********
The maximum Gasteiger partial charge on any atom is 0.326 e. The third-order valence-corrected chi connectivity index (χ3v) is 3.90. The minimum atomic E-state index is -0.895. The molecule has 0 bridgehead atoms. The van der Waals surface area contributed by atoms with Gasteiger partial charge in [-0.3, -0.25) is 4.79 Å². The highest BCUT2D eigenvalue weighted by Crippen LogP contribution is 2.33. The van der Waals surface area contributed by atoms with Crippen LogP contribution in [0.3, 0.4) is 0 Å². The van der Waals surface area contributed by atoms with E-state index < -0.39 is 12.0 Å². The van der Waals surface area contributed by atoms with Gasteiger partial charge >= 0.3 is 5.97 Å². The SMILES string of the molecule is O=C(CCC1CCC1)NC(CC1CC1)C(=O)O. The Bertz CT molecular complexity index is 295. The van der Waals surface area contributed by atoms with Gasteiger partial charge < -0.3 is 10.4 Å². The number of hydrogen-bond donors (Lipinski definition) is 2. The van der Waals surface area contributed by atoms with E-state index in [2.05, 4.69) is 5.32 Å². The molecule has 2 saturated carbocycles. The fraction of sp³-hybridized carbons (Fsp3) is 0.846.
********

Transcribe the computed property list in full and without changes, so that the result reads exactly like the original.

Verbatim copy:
The maximum Gasteiger partial charge on any atom is 0.326 e. The third-order valence-corrected chi connectivity index (χ3v) is 3.90. The minimum atomic E-state index is -0.895. The molecule has 0 bridgehead atoms. The van der Waals surface area contributed by atoms with Gasteiger partial charge in [-0.3, -0.25) is 4.79 Å². The highest BCUT2D eigenvalue weighted by Crippen LogP contribution is 2.33. The van der Waals surface area contributed by atoms with Crippen LogP contribution in [0.3, 0.4) is 0 Å². The van der Waals surface area contributed by atoms with E-state index < -0.39 is 12.0 Å². The van der Waals surface area contributed by atoms with Gasteiger partial charge >= 0.3 is 5.97 Å². The SMILES string of the molecule is O=C(CCC1CCC1)NC(CC1CC1)C(=O)O. The Bertz CT molecular complexity index is 295. The van der Waals surface area contributed by atoms with Gasteiger partial charge < -0.3 is 10.4 Å². The number of hydrogen-bond donors (Lipinski definition) is 2. The van der Waals surface area contributed by atoms with E-state index in [2.05, 4.69) is 5.32 Å². The molecule has 2 saturated carbocycles. The fraction of sp³-hybridized carbons (Fsp3) is 0.846.